Since then, to avoid the Federal Board of Revenue’s clutches, many businessmen have conducted transactions on a cash basis, a view endorsed by the State Bank of Pakistan’s (SBP) recently released annual report. “Another complication that has emerged for SBP’s monetary management is a sharp slowdown in deposit mobilisation, in spite of acceleration in the pace of money creation in the economy. Instead of deposits, it seems that public preference has shifted in favour of currency,” the report said.

Effectively, what this implies is that though the pace of money supply growth has increased in the economy, less money is now coming back into the banking system. This, in turn, suggests that more economic transactions now involve out-of-bank settlements. While the continued vibrancy in the informal economy partly explains this trend, the general public has now become more inclined towards using hard cash for the settlement of formal transactions, according to the SBP annual report.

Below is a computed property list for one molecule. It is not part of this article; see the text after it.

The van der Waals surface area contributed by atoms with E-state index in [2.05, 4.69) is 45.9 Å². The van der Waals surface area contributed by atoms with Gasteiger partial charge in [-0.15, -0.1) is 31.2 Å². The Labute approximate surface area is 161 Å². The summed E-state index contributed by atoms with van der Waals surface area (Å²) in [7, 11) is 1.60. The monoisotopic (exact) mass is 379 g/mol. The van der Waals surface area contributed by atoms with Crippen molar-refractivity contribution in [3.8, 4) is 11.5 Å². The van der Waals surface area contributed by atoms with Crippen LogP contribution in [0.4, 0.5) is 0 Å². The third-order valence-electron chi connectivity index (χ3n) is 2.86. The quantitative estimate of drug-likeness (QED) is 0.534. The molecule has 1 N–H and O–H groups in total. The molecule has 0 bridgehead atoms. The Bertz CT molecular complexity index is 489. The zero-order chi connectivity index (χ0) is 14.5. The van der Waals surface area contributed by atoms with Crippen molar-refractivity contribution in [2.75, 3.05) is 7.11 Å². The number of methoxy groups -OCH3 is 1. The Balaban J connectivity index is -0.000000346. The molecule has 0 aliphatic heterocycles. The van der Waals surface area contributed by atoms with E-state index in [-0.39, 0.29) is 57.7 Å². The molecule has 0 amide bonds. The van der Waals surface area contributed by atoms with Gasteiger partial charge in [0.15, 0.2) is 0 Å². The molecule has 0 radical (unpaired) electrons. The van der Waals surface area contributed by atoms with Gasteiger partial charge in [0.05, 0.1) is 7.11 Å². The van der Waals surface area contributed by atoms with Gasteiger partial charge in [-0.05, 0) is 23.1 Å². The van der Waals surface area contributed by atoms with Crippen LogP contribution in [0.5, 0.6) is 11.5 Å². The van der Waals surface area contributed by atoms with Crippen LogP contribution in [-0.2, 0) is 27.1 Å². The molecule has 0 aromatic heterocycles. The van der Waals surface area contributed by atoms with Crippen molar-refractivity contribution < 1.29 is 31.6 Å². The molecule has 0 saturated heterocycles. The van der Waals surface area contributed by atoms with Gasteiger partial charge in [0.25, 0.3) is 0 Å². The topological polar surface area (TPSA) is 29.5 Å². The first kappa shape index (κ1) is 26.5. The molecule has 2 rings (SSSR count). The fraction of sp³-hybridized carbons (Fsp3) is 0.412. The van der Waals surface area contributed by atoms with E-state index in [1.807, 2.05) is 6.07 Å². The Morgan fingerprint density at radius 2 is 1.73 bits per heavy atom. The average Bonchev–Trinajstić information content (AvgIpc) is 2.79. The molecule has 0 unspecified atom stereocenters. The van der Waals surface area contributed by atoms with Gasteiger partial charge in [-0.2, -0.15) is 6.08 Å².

One reason for lower preference for bank deposits is the imposition of withholding tax of 0.4 percent on non-cash banking transactions (cross-cheques, demand drafts, pay orders, etc.) undertaken by non-filers. The business community has serious apprehensions over this measure and has repeatedly requested its withdrawal. It is important to recall here that business sector deposits, which constitute nearly a third of total (non-government) bank deposits, are used primarily to facilitate their voluminous transactions. Therefore, a tax on these transactions over and above usual business levies (like income tax, sales tax, FED, etc.) is surely an added burden. Hence, it is not surprising to see the growth in business sector deposits dropping quite sharply in FY16, the SBP elaborated.